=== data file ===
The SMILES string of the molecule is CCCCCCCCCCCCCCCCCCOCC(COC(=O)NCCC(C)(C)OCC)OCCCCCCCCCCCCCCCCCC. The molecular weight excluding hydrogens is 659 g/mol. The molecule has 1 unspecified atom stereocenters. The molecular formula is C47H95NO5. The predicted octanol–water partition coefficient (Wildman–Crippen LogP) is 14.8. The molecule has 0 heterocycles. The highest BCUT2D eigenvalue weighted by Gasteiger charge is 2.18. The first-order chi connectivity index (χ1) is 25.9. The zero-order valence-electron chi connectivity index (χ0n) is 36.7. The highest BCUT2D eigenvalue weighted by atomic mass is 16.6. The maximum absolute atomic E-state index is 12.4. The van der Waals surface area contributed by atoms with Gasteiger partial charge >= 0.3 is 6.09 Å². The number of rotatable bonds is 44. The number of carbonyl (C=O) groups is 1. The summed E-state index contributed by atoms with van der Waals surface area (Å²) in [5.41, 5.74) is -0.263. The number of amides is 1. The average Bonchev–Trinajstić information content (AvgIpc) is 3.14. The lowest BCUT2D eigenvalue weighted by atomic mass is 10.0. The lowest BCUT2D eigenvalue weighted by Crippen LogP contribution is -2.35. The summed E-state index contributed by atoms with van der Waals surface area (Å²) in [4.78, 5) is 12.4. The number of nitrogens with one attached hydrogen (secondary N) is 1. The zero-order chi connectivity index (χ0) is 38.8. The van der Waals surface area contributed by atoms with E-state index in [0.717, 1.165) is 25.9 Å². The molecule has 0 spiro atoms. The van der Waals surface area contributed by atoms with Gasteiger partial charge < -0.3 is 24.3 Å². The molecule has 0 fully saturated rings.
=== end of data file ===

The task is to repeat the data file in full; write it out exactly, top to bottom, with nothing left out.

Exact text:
The SMILES string of the molecule is CCCCCCCCCCCCCCCCCCOCC(COC(=O)NCCC(C)(C)OCC)OCCCCCCCCCCCCCCCCCC. The molecular weight excluding hydrogens is 659 g/mol. The molecule has 1 unspecified atom stereocenters. The molecular formula is C47H95NO5. The predicted octanol–water partition coefficient (Wildman–Crippen LogP) is 14.8. The molecule has 0 heterocycles. The highest BCUT2D eigenvalue weighted by Gasteiger charge is 2.18. The first-order chi connectivity index (χ1) is 25.9. The zero-order valence-electron chi connectivity index (χ0n) is 36.7. The highest BCUT2D eigenvalue weighted by atomic mass is 16.6. The maximum absolute atomic E-state index is 12.4. The van der Waals surface area contributed by atoms with Gasteiger partial charge >= 0.3 is 6.09 Å². The number of rotatable bonds is 44. The number of carbonyl (C=O) groups is 1. The summed E-state index contributed by atoms with van der Waals surface area (Å²) in [5.41, 5.74) is -0.263. The number of amides is 1. The average Bonchev–Trinajstić information content (AvgIpc) is 3.14. The lowest BCUT2D eigenvalue weighted by atomic mass is 10.0. The lowest BCUT2D eigenvalue weighted by Crippen LogP contribution is -2.35. The summed E-state index contributed by atoms with van der Waals surface area (Å²) in [4.78, 5) is 12.4. The number of nitrogens with one attached hydrogen (secondary N) is 1. The zero-order chi connectivity index (χ0) is 38.8. The van der Waals surface area contributed by atoms with E-state index in [0.717, 1.165) is 25.9 Å². The molecule has 0 spiro atoms. The van der Waals surface area contributed by atoms with Gasteiger partial charge < -0.3 is 24.3 Å². The molecule has 0 fully saturated rings.